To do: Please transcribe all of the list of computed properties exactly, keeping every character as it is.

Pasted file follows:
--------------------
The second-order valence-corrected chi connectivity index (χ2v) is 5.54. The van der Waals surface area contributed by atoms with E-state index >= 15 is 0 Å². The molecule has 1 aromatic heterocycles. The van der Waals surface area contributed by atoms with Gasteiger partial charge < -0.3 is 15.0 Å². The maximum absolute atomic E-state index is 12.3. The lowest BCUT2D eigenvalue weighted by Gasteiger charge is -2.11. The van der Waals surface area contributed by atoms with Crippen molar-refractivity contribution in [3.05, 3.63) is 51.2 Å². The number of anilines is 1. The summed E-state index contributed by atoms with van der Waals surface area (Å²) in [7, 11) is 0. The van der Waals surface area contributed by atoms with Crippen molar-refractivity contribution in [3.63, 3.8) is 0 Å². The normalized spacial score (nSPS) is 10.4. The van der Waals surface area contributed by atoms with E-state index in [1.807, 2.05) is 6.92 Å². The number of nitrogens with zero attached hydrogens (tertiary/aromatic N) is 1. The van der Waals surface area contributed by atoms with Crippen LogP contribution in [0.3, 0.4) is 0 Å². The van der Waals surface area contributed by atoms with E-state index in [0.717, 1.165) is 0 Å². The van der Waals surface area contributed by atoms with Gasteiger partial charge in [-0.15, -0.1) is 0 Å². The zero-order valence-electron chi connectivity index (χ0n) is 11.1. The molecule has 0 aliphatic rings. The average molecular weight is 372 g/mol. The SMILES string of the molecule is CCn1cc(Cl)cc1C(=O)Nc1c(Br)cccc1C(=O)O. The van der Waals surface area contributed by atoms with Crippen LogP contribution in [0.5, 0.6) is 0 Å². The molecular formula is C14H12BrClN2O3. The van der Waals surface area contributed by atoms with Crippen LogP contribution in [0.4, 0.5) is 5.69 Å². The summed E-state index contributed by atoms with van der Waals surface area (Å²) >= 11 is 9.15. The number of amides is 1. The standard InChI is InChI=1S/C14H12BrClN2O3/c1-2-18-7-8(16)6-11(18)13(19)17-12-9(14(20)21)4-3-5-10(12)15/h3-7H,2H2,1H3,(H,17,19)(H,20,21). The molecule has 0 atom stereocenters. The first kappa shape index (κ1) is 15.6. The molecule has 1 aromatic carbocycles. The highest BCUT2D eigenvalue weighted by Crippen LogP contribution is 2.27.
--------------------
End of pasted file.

The second-order valence-corrected chi connectivity index (χ2v) is 5.54. The van der Waals surface area contributed by atoms with E-state index >= 15 is 0 Å². The molecule has 1 aromatic heterocycles. The van der Waals surface area contributed by atoms with Gasteiger partial charge < -0.3 is 15.0 Å². The maximum absolute atomic E-state index is 12.3. The lowest BCUT2D eigenvalue weighted by Gasteiger charge is -2.11. The van der Waals surface area contributed by atoms with Crippen molar-refractivity contribution in [3.05, 3.63) is 51.2 Å². The number of anilines is 1. The summed E-state index contributed by atoms with van der Waals surface area (Å²) in [7, 11) is 0. The van der Waals surface area contributed by atoms with Crippen molar-refractivity contribution in [3.63, 3.8) is 0 Å². The normalized spacial score (nSPS) is 10.4. The van der Waals surface area contributed by atoms with E-state index in [1.807, 2.05) is 6.92 Å². The number of nitrogens with zero attached hydrogens (tertiary/aromatic N) is 1. The van der Waals surface area contributed by atoms with Crippen LogP contribution in [0.3, 0.4) is 0 Å². The van der Waals surface area contributed by atoms with E-state index in [0.717, 1.165) is 0 Å². The van der Waals surface area contributed by atoms with Gasteiger partial charge in [-0.15, -0.1) is 0 Å². The zero-order valence-electron chi connectivity index (χ0n) is 11.1. The molecule has 0 aliphatic rings. The average molecular weight is 372 g/mol. The SMILES string of the molecule is CCn1cc(Cl)cc1C(=O)Nc1c(Br)cccc1C(=O)O. The van der Waals surface area contributed by atoms with Crippen LogP contribution in [0.5, 0.6) is 0 Å². The molecular formula is C14H12BrClN2O3. The van der Waals surface area contributed by atoms with Crippen LogP contribution in [0.4, 0.5) is 5.69 Å². The summed E-state index contributed by atoms with van der Waals surface area (Å²) >= 11 is 9.15. The number of amides is 1. The standard InChI is InChI=1S/C14H12BrClN2O3/c1-2-18-7-8(16)6-11(18)13(19)17-12-9(14(20)21)4-3-5-10(12)15/h3-7H,2H2,1H3,(H,17,19)(H,20,21). The molecule has 0 atom stereocenters. The first kappa shape index (κ1) is 15.6. The molecule has 1 aromatic carbocycles. The highest BCUT2D eigenvalue weighted by Crippen LogP contribution is 2.27.